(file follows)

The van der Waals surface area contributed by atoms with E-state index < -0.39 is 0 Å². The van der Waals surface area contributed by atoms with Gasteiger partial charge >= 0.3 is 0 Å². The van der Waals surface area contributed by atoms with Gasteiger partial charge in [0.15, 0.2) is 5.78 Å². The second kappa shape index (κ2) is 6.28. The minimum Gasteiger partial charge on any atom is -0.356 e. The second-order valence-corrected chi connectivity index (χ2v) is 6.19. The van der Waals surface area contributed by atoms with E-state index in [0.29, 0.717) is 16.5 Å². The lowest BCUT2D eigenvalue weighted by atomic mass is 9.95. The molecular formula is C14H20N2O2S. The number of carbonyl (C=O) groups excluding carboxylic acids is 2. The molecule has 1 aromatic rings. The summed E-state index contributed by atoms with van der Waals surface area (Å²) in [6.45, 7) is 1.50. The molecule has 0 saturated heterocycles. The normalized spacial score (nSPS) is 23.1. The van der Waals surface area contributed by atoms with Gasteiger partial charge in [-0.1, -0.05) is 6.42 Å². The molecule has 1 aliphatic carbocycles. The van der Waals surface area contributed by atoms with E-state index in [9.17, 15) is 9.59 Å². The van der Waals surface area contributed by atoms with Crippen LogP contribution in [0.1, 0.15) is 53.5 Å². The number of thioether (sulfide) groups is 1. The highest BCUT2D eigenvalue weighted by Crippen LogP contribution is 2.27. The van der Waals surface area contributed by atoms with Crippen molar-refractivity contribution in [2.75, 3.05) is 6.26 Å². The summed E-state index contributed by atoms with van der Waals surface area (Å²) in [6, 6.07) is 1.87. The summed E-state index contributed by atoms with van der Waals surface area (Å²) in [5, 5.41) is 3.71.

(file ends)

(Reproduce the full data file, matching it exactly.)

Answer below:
The van der Waals surface area contributed by atoms with E-state index < -0.39 is 0 Å². The van der Waals surface area contributed by atoms with Gasteiger partial charge >= 0.3 is 0 Å². The van der Waals surface area contributed by atoms with Gasteiger partial charge in [0.15, 0.2) is 5.78 Å². The second kappa shape index (κ2) is 6.28. The minimum Gasteiger partial charge on any atom is -0.356 e. The second-order valence-corrected chi connectivity index (χ2v) is 6.19. The van der Waals surface area contributed by atoms with E-state index in [0.29, 0.717) is 16.5 Å². The lowest BCUT2D eigenvalue weighted by atomic mass is 9.95. The molecular formula is C14H20N2O2S. The number of carbonyl (C=O) groups excluding carboxylic acids is 2. The molecule has 1 aromatic rings. The summed E-state index contributed by atoms with van der Waals surface area (Å²) in [6.45, 7) is 1.50. The molecule has 0 saturated heterocycles. The normalized spacial score (nSPS) is 23.1. The van der Waals surface area contributed by atoms with Gasteiger partial charge in [-0.1, -0.05) is 6.42 Å². The molecule has 1 aliphatic carbocycles. The van der Waals surface area contributed by atoms with E-state index in [9.17, 15) is 9.59 Å². The van der Waals surface area contributed by atoms with Crippen LogP contribution in [0.1, 0.15) is 53.5 Å². The number of thioether (sulfide) groups is 1. The highest BCUT2D eigenvalue weighted by Crippen LogP contribution is 2.27. The van der Waals surface area contributed by atoms with Crippen molar-refractivity contribution in [2.75, 3.05) is 6.26 Å². The summed E-state index contributed by atoms with van der Waals surface area (Å²) in [6, 6.07) is 1.87. The summed E-state index contributed by atoms with van der Waals surface area (Å²) in [5, 5.41) is 3.71.